Rookie wide receivers who possess exceptional talent sometimes are supplied with a clear pathway toward quickly attaining an expanded role within their new team’s offense. Amari Cooper serves as just one example, as he immediately became a starter for Oakland, after being the first wideout selected in the 2015 NFL Draft. Josh Doctson earned that distinction in this year’s draft, when Washington secured his services with the 22nd overall pick. However, the route toward achieving a significant role with the Redskins this season is cluttered with obstacles in the form of proficient veterans already in place to garner targets from Kirk Cousins. DeSean Jackson and Pierre Garcon will open the year as starters, while Jamison Crowder has proven to be effective in the slot. Jordan Reed’s career best 2015 season including a team-high 114 targets, and he could easily lead the team in that category again. So where does this leave Doctson? He will now contend with superior coverage than he encountered during his collegiate career. However, the 6′ 2″ Doctson has the dependable hands and route running ability to succeed once he is allotted snaps. Redskin GM Scot McCloughan would not have employed a first round pick if he didn’t believe that Doctson would provide a boost to the team’s aerial attack. His explosiveness will be unnecessarily wasted unless he is on the field, as will his potential as a big target for Cousins. His workload won’t be massive at the onset of the season. Especially since his Achilles injury has delayed his progress. But even though there are far worse starting wideouts than Garcon, it is conceivable that he will eventually be surpassed by Doctson on Washington’s depth chart. Plus, if DeSean Jackson is suddenly reduced to the spectator status due to injury, that would lift Doctson into a larger role. Regardless of the circumstances that elevate him into the lineup, his eventual value is worth believing in when you reach the latter rounds of your drafts.[wlm_nonmember]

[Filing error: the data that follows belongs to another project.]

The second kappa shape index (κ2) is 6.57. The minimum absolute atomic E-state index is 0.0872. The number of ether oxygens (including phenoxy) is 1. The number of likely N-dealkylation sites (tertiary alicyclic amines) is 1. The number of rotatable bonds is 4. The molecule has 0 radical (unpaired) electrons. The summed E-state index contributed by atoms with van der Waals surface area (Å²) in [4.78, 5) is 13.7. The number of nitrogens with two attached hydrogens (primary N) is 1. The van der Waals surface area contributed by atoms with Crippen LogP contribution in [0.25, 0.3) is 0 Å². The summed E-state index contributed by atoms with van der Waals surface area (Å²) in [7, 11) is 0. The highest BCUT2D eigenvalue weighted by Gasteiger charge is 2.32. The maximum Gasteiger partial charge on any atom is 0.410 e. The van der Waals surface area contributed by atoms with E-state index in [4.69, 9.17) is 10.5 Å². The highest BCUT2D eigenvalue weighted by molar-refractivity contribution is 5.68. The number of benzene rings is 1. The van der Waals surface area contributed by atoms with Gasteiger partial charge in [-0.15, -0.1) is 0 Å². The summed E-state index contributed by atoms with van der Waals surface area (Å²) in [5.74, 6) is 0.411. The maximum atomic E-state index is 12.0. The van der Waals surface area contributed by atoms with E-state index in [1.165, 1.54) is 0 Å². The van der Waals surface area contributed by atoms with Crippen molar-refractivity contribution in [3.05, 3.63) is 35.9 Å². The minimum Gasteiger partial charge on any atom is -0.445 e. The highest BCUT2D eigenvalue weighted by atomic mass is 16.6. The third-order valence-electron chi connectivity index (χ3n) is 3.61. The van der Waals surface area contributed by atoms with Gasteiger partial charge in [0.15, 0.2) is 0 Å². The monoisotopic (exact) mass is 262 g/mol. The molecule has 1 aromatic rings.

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Colts | Running Back
Frank Gore is the unmistakable starter at running back for Indianapolis. He is also 33-years old, averaged just 3.7 YPC in 2015, and failed to reach 1,000 yards for the first time since 2010 despite garnering the NFL’s fifth highest number of attempts (260). He has now carried the ball over 2,700 times since joining the league in 2005. Gore has also accrued the second most career attempts among active players, and could become the leader in that category this season. It does not require an active imagination to visualize potential roadblocks that could prevent Gore from duplicating last year’s considerable workload. Which would provide another Colt rusher with the opportunity to accumulate fantasy points should ailments, ineffectiveness or other issues prohibit Gore from remaining in the lineup. Indy’s depth chart does not initially contain any enticing names. But once you progress beyond Robert Turbin and Jordan Todman, it becomes apparent that 5’10”, 200-pound rookie Josh Ferguson has an indisputably clear path toward becoming an integral part of the Colt offense this season. The speedy Ferguson’s ability as a receiver should convince Indy’s coaching staff to deploy him in that capacity. However, his quickness and acceleration also supplies the team with a level of explosiveness that will be sorely needed from the backfield. This is not to suggest that Ferguson is going to become a workhorse, or be utilized as an inside runner. But he is capable of providing owners with sufficient production to justify inclusion on your rosters. Keep Ferguson in mind late in your drafts. As I believe that he has a better chance of making significant contributions to the Colts and fantasy owners then several other rookie backs who have received more notoriety.
|Jamaal Charles||1,320||2008-2015|Wendell Smallwood
Eagles | Running Back